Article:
The invention also provides methods of measuring fluid flow using one or other of the cross-correlation flow meters of the invention. Thus:
In accordance with a third aspect of the present invention, there is provided a method of measuring fluid flow comprising:
a) providing first and second sensor means at first and second locations spaced at a known distance in the direction of fluid flow, the sensor means each comprising a signal transmitter and a signal receiver;
b) transmitting a signal at a first frequency from the signal transmitter of the first sensor means, and detecting only signals at the first frequency at the signal receiver of the first sensor means so as to produce a first sensor signal;
c) transmitting a signal at a second frequency, which is different from the first frequency, from the signal transmitter of the second sensor means, and detecting only signals at the second frequency at the signal receiver of the second sensor means so as to produce a second sensor signal; and
d) cross correlating the first and second sensor signals to determine the fluid flow rate;
which method is characterised in that the first and second frequencies are close but sufficiently different that a signal at one frequency is substantially undetectable at a receiver operating at the other frequency yet sufficiently similar that the response of the fluid to the transmitted signals at both frequencies is substantially the same; and the two frequencies are not harmonically related.
In accordance with a fourth aspect of the present invention, there is provided a method of measuring fluid flow comprising:
a) providing first and second sensor means at first and second locations spaced at a known distance apart in the direction of fluid flow, the sensor means each comprising a signal transmitter and a signal receiver;
which method is characterised by
b) transmitting a signal at a given frequency and phase from the signal transmitter of the first sensor means, and detecting only signals at such given frequency and phase at the signal receiver of the first sensor means so as to produce a first sensor signal;
c) transmitting a signal at said frequency with a phase signal which is different from that of the first transmitter from the signal transmitter of the second sensor means, and detecting only signals at the given frequency with said different phase at the signal receiver of the second sensor means so as to produce a second sensor signal; and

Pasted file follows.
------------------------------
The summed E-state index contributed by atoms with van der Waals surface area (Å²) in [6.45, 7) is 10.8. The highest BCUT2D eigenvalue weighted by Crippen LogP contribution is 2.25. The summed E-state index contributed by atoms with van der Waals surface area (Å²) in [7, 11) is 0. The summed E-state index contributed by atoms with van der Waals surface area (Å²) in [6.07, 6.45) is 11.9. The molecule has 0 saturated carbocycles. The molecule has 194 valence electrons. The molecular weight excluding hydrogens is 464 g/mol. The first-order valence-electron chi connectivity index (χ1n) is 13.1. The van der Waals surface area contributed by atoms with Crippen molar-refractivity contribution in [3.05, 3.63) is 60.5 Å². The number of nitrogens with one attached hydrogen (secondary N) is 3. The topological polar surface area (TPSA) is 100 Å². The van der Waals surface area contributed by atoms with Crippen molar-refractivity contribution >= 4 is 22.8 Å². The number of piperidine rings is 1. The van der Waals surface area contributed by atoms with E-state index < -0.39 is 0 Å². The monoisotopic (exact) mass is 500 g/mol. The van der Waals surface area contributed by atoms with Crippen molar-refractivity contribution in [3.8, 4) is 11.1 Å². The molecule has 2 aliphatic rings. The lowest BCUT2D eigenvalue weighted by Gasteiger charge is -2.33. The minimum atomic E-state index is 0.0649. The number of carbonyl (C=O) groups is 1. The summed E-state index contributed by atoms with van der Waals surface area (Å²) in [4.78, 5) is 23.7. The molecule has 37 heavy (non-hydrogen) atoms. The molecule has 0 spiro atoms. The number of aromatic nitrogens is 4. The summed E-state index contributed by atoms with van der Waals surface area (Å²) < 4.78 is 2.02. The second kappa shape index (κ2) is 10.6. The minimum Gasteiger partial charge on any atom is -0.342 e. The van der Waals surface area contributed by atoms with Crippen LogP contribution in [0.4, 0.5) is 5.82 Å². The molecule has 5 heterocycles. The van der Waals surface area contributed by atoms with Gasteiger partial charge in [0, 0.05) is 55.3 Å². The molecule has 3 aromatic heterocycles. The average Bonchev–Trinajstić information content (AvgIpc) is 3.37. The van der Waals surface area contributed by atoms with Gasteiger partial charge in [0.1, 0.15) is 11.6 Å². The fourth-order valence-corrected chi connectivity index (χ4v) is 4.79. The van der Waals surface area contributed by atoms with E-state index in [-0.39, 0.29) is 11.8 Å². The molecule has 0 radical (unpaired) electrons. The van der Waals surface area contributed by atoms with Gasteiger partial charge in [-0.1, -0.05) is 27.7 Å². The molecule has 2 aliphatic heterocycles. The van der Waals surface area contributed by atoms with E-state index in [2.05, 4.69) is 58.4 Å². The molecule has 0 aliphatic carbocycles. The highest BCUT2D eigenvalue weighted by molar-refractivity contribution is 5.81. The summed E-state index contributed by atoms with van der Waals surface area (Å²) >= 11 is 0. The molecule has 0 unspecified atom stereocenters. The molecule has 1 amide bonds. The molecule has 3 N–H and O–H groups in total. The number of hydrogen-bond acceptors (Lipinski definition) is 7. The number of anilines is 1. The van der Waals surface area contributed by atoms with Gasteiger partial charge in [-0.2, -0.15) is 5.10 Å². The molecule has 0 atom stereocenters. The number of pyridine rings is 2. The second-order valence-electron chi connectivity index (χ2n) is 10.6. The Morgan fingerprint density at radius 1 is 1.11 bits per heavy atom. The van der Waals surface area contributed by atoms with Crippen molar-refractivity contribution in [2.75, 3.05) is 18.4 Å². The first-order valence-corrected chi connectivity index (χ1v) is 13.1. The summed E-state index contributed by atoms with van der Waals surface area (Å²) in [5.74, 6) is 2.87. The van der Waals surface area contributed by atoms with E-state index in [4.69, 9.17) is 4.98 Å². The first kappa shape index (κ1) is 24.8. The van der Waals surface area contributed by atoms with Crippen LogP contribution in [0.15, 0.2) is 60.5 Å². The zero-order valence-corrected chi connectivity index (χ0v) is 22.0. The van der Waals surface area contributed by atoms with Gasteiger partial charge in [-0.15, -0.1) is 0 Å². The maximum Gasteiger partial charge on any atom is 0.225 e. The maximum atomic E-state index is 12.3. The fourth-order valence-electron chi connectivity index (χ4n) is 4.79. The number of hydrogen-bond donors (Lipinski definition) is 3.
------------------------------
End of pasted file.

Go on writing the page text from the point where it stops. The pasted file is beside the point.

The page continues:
d) cross correlating the first and second sensor signals to determine the fluid flow rate.
When differing frequencies are used the first and second frequencies are sufficiently different that a signal at one frequency is substantially undetectable at a receiver operating at the other frequency and yet are sufficiently similar that the response of the fluid to the transmitted signals at both frequencies is substantially the same. The two frequencies should not be harmonically related, i.e., the frequency of operation of one sensor are also not be a multiple of the frequency of the other. For example, when measuring a water continuous flow, the first and second frequencies might be in the range 5-7 kHz with a difference of about 1 kHz.
It is preferred that the frequency for a sensor is selected such that it is outside the passband of circuitry used for the other sensor. Each receiver is conveniently connected to a lock-in amplifier input, the amplifier operating at the appropriate frequency. The signal can be low-pass filtered and A/D processed.
Where a phase difference is used, it is preferred that there is a quadrature phase difference between the signals for the two sensors.
The flow meter according to the first aspect of the present invention conveniently forms part of an oilfield production logging tool such as that described in the aforementioned GB-A 2,265,009 (incorporated herein by reference).
The present invention will now be described by way of example, with reference to the accompanying drawings, in which:
FIG. 1 shows a diagrammatic side view of a resistivity cross correlation production logging tool;
FIG. 2 shows the existence current paths available with the tool of FIG. 1;
FIG. 3 shows the equivalent electric circuit to the tool of FIG. 1;
FIG. 4 shows a block diagram of the electronics for a tool according to a first aspect of the invention;
FIG. 5a shows a block diagram of the electronics for a tool according to a second aspect of the invention;
FIG. 5b shows a block diagram of a system for quadrative phase signals;
FIG. 6 shows a cross correlation for a prior art tool;
FIG. 7 shows a cross correlation for a tool according to a first aspect of the present invention;
FIG. 8 shows an alternative sensor circuit to that shown in FIG. 3; and
FIG. 9 shows an alternative tool configuration.
Referring now to the drawings, FIG. 1 shows a diagrammatic view of a resistivity cross correlation flow measuring tool of the type described in British Patent Application 9204854.5. The tool generally comprises an insulating tool body 10 having two sensors 12, 14 spaced a known distance apart therein. Each of the sensors comprises a transmitter electrode 16a, 18a and a receiver electrode 16b, 18b spaced therefrom. In use, the transmitter electrodes 16a, 18a transmit an oscillating signal which is received by the associated receiver electrodes 16b, 18b via the fluid in which the tool is suspended. Since the tool is measuring the resistivity of the fluid in which it is suspended, it is necessary that, for a multiphase flow, the continuous phase is conductive, ie water when measuring flow in an oil well. It is intended that the current flow to be measured by the tool is between the transmitter and receiver electrodes of a given sensor, shown on FIG. 2 as paths RX.sub.1 and RX.sub.2 which are indicated as resistors since it is the resistivity between these two points which is being measured. It will be apparent that other parasitic current paths exist in the fluid between the electrodes on the tool. Parasitic current paths are undesirable because they cross couple with the sensor signals. These paths are shown on FIG. 2 as resistive paths R1, R2, R3, R4.